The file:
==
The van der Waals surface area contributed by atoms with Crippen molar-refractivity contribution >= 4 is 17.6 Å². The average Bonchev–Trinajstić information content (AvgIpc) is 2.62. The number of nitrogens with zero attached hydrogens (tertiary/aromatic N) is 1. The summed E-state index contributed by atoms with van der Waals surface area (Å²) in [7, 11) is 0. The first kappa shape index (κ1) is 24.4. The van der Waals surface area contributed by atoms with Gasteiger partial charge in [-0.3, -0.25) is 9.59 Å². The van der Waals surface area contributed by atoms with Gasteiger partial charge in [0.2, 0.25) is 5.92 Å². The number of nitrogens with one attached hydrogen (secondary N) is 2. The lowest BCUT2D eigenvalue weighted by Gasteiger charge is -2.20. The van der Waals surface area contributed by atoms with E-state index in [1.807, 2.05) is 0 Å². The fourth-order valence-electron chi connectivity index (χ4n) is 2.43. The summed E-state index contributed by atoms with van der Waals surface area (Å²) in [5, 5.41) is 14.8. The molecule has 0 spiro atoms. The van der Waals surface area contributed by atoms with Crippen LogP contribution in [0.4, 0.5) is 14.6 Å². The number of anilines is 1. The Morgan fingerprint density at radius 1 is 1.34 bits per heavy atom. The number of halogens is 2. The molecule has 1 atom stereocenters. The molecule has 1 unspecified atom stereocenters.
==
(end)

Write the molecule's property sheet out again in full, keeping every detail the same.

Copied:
The van der Waals surface area contributed by atoms with Crippen molar-refractivity contribution >= 4 is 17.6 Å². The average Bonchev–Trinajstić information content (AvgIpc) is 2.62. The number of nitrogens with zero attached hydrogens (tertiary/aromatic N) is 1. The summed E-state index contributed by atoms with van der Waals surface area (Å²) in [7, 11) is 0. The first kappa shape index (κ1) is 24.4. The van der Waals surface area contributed by atoms with Gasteiger partial charge in [-0.3, -0.25) is 9.59 Å². The van der Waals surface area contributed by atoms with Gasteiger partial charge in [0.2, 0.25) is 5.92 Å². The number of nitrogens with one attached hydrogen (secondary N) is 2. The lowest BCUT2D eigenvalue weighted by Gasteiger charge is -2.20. The van der Waals surface area contributed by atoms with E-state index in [1.807, 2.05) is 0 Å². The fourth-order valence-electron chi connectivity index (χ4n) is 2.43. The summed E-state index contributed by atoms with van der Waals surface area (Å²) in [5, 5.41) is 14.8. The molecule has 0 spiro atoms. The van der Waals surface area contributed by atoms with Crippen LogP contribution in [0.4, 0.5) is 14.6 Å². The number of anilines is 1. The Morgan fingerprint density at radius 1 is 1.34 bits per heavy atom. The number of halogens is 2. The molecule has 1 atom stereocenters. The molecule has 1 unspecified atom stereocenters.